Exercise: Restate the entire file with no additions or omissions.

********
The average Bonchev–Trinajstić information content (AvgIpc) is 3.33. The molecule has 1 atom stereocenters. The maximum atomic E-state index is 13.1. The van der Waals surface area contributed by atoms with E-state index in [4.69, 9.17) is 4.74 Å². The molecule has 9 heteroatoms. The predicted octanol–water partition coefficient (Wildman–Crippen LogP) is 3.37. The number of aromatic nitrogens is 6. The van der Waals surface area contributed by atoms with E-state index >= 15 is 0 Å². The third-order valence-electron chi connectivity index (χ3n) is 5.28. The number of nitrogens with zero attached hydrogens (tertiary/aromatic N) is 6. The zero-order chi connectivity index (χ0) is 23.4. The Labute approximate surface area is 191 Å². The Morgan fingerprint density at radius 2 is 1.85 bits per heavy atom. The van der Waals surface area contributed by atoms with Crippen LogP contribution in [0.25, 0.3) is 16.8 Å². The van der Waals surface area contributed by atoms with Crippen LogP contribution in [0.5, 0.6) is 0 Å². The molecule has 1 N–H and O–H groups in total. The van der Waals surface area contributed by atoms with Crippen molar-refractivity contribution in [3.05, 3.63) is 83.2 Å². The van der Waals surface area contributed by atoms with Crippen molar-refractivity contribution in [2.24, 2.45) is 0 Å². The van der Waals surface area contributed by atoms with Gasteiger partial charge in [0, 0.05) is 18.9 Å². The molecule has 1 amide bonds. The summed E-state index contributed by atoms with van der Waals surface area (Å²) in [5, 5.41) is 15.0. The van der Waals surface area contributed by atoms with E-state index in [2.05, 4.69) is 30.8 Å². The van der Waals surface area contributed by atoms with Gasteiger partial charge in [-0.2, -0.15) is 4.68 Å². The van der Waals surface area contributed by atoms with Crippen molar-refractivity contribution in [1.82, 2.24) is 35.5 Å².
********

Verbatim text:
The average Bonchev–Trinajstić information content (AvgIpc) is 3.33. The molecule has 1 atom stereocenters. The maximum atomic E-state index is 13.1. The van der Waals surface area contributed by atoms with E-state index in [4.69, 9.17) is 4.74 Å². The molecule has 9 heteroatoms. The predicted octanol–water partition coefficient (Wildman–Crippen LogP) is 3.37. The number of aromatic nitrogens is 6. The van der Waals surface area contributed by atoms with E-state index >= 15 is 0 Å². The third-order valence-electron chi connectivity index (χ3n) is 5.28. The number of nitrogens with zero attached hydrogens (tertiary/aromatic N) is 6. The zero-order chi connectivity index (χ0) is 23.4. The Labute approximate surface area is 191 Å². The Morgan fingerprint density at radius 2 is 1.85 bits per heavy atom. The van der Waals surface area contributed by atoms with Crippen LogP contribution in [0.25, 0.3) is 16.8 Å². The van der Waals surface area contributed by atoms with Crippen LogP contribution in [0.5, 0.6) is 0 Å². The molecule has 1 N–H and O–H groups in total. The van der Waals surface area contributed by atoms with Crippen molar-refractivity contribution in [3.05, 3.63) is 83.2 Å². The van der Waals surface area contributed by atoms with Crippen molar-refractivity contribution in [2.24, 2.45) is 0 Å². The van der Waals surface area contributed by atoms with Gasteiger partial charge in [0, 0.05) is 18.9 Å². The molecule has 1 amide bonds. The summed E-state index contributed by atoms with van der Waals surface area (Å²) in [5, 5.41) is 15.0. The van der Waals surface area contributed by atoms with E-state index in [2.05, 4.69) is 30.8 Å². The van der Waals surface area contributed by atoms with Gasteiger partial charge in [-0.2, -0.15) is 4.68 Å². The van der Waals surface area contributed by atoms with Crippen molar-refractivity contribution in [1.82, 2.24) is 35.5 Å².